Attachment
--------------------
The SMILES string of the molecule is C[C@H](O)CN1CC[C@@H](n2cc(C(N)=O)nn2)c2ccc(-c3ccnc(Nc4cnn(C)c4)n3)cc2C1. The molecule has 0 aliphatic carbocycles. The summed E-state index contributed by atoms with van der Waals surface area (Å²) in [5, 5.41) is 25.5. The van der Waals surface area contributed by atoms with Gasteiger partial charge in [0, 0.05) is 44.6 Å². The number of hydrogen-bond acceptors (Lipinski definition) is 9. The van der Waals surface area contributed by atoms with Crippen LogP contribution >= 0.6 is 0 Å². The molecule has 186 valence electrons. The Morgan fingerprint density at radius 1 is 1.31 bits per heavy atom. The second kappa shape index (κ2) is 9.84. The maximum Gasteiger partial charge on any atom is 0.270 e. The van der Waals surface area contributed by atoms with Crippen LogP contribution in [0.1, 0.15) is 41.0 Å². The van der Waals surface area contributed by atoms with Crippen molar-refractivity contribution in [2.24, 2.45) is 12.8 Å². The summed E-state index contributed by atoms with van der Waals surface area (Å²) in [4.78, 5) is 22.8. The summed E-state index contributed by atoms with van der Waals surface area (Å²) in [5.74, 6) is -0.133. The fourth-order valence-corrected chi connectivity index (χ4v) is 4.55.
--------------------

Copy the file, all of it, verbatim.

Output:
The SMILES string of the molecule is C[C@H](O)CN1CC[C@@H](n2cc(C(N)=O)nn2)c2ccc(-c3ccnc(Nc4cnn(C)c4)n3)cc2C1. The molecule has 0 aliphatic carbocycles. The summed E-state index contributed by atoms with van der Waals surface area (Å²) in [5, 5.41) is 25.5. The van der Waals surface area contributed by atoms with Gasteiger partial charge in [0, 0.05) is 44.6 Å². The number of hydrogen-bond acceptors (Lipinski definition) is 9. The van der Waals surface area contributed by atoms with Crippen LogP contribution >= 0.6 is 0 Å². The molecule has 186 valence electrons. The Morgan fingerprint density at radius 1 is 1.31 bits per heavy atom. The second kappa shape index (κ2) is 9.84. The maximum Gasteiger partial charge on any atom is 0.270 e. The van der Waals surface area contributed by atoms with Crippen LogP contribution in [0.1, 0.15) is 41.0 Å². The van der Waals surface area contributed by atoms with Crippen molar-refractivity contribution in [2.24, 2.45) is 12.8 Å². The summed E-state index contributed by atoms with van der Waals surface area (Å²) in [4.78, 5) is 22.8. The summed E-state index contributed by atoms with van der Waals surface area (Å²) in [5.74, 6) is -0.133. The fourth-order valence-corrected chi connectivity index (χ4v) is 4.55.